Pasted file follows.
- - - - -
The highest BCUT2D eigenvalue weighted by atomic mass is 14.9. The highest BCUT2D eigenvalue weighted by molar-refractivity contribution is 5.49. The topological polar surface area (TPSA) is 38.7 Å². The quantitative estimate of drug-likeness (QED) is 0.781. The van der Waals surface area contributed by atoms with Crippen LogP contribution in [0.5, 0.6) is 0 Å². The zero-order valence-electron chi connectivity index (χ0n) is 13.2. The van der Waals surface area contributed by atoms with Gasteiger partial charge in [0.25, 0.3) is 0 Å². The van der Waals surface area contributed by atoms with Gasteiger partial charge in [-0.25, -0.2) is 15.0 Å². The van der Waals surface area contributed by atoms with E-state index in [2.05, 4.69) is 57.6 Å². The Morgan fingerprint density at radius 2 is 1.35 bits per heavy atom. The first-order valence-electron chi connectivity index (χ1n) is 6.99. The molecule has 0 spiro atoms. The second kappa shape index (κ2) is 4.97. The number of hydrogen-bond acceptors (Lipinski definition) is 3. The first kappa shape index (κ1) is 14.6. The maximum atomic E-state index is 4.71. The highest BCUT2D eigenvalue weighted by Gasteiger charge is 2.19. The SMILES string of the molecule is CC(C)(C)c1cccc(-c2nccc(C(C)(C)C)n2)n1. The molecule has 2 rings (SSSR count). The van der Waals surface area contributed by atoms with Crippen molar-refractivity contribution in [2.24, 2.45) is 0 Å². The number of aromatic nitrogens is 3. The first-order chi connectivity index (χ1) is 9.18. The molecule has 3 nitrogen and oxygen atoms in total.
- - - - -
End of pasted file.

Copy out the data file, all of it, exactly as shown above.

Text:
The highest BCUT2D eigenvalue weighted by atomic mass is 14.9. The highest BCUT2D eigenvalue weighted by molar-refractivity contribution is 5.49. The topological polar surface area (TPSA) is 38.7 Å². The quantitative estimate of drug-likeness (QED) is 0.781. The van der Waals surface area contributed by atoms with Crippen LogP contribution in [0.5, 0.6) is 0 Å². The zero-order valence-electron chi connectivity index (χ0n) is 13.2. The van der Waals surface area contributed by atoms with Gasteiger partial charge in [0.25, 0.3) is 0 Å². The van der Waals surface area contributed by atoms with Gasteiger partial charge in [-0.25, -0.2) is 15.0 Å². The van der Waals surface area contributed by atoms with E-state index in [2.05, 4.69) is 57.6 Å². The Morgan fingerprint density at radius 2 is 1.35 bits per heavy atom. The first-order valence-electron chi connectivity index (χ1n) is 6.99. The molecule has 0 spiro atoms. The second kappa shape index (κ2) is 4.97. The number of hydrogen-bond acceptors (Lipinski definition) is 3. The first kappa shape index (κ1) is 14.6. The maximum atomic E-state index is 4.71. The highest BCUT2D eigenvalue weighted by Gasteiger charge is 2.19. The SMILES string of the molecule is CC(C)(C)c1cccc(-c2nccc(C(C)(C)C)n2)n1. The molecule has 2 rings (SSSR count). The van der Waals surface area contributed by atoms with Crippen molar-refractivity contribution in [2.24, 2.45) is 0 Å². The number of aromatic nitrogens is 3. The first-order chi connectivity index (χ1) is 9.18. The molecule has 3 nitrogen and oxygen atoms in total.